By the numbers: Telstra's results are too good

Telstra’s annual results revealed a company that's still claiming a disproportionate share of the telecommunications market.

Figures from Telstra's annual results , released last week, show that every man, woman and child in Australia on average pays the company AU$94 per month, whether they're a customer or not. It seems an extraordinarily large amount, even if it's not all direct revenue from consumers; there's wholesale, business and government revenue, as well as returns from Foxtel and other investments, too.

Our collective contribution to Telstra's success has fallen a little over the years. The AU$85 each paid in 2002 would equate to AU$110 today, so, in real terms, the figure has dropped by 15 per cent. That's to be expected for an incumbent telco facing the challenge of increased competition. The question is: how much farther will Telstra drop?

By the numbers

(Credit: Phil Dobbie/ZDNet Australia)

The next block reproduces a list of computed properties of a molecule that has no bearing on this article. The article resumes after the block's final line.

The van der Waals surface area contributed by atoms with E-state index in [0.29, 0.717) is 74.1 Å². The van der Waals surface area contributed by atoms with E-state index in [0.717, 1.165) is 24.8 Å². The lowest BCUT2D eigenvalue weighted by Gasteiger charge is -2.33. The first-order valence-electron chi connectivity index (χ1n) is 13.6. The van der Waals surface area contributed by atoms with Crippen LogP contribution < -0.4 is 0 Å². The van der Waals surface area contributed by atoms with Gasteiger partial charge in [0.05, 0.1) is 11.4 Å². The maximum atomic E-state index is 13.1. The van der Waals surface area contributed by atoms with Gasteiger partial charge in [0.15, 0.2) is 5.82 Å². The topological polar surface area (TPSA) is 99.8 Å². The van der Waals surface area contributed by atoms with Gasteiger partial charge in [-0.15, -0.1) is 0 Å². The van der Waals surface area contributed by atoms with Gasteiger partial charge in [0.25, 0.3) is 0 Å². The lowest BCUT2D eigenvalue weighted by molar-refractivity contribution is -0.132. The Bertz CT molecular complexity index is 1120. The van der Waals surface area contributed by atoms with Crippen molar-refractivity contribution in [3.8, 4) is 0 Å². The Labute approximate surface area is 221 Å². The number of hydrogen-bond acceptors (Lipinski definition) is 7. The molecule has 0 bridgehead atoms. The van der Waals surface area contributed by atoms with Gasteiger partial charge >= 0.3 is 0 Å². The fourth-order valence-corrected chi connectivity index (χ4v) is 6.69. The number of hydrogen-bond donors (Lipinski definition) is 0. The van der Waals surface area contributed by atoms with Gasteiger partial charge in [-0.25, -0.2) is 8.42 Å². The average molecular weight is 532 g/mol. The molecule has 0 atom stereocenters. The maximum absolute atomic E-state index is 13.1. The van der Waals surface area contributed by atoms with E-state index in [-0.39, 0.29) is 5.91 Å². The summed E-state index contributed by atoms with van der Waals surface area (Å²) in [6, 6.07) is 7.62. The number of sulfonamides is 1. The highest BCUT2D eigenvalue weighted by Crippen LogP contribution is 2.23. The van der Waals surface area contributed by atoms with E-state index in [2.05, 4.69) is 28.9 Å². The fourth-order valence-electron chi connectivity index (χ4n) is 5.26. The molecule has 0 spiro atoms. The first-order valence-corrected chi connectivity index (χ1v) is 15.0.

This graph shows revenue per capita, in actual terms, for 2002 and 2012 for BT (UK), Telecom NZ (New Zealand) and Telstra (Australia). The figures have been converted to US dollars for direct comparison based on today's exchange rate. It's clear that Telstra is doing significantly better than the incumbents in the other two markets — its revenue per capita is almost twice that of BT's. We can also see that Telstra is not facing the downward pressures felt across the Tasman, where separation and competition are having a marked impact on Telecom NZ's revenue.

So, does this mean that Telstra's results are too good? They would not have been so positive without the contribution made by the mobile network, which added 1.6 million new customers in the last year (to a total of 13.8 million customers).

What if, over time, Telstra's revenue performance was to slide to BT levels? That would be an extra US$12 billion of revenue thrown open to the rest of the market. To give some context, that's 17 times iiNet's revenue last year.

This gives an indication of the damage that could be done to Telstra by increased competition brought about by the National Broadband Network (NBN) or some other form of structural separation. Telstra's results look good this year — and its guidance for next year is for further growth — but how long can this situation continue when its dominance is clearly out of kilter with other deregulated telco markets?

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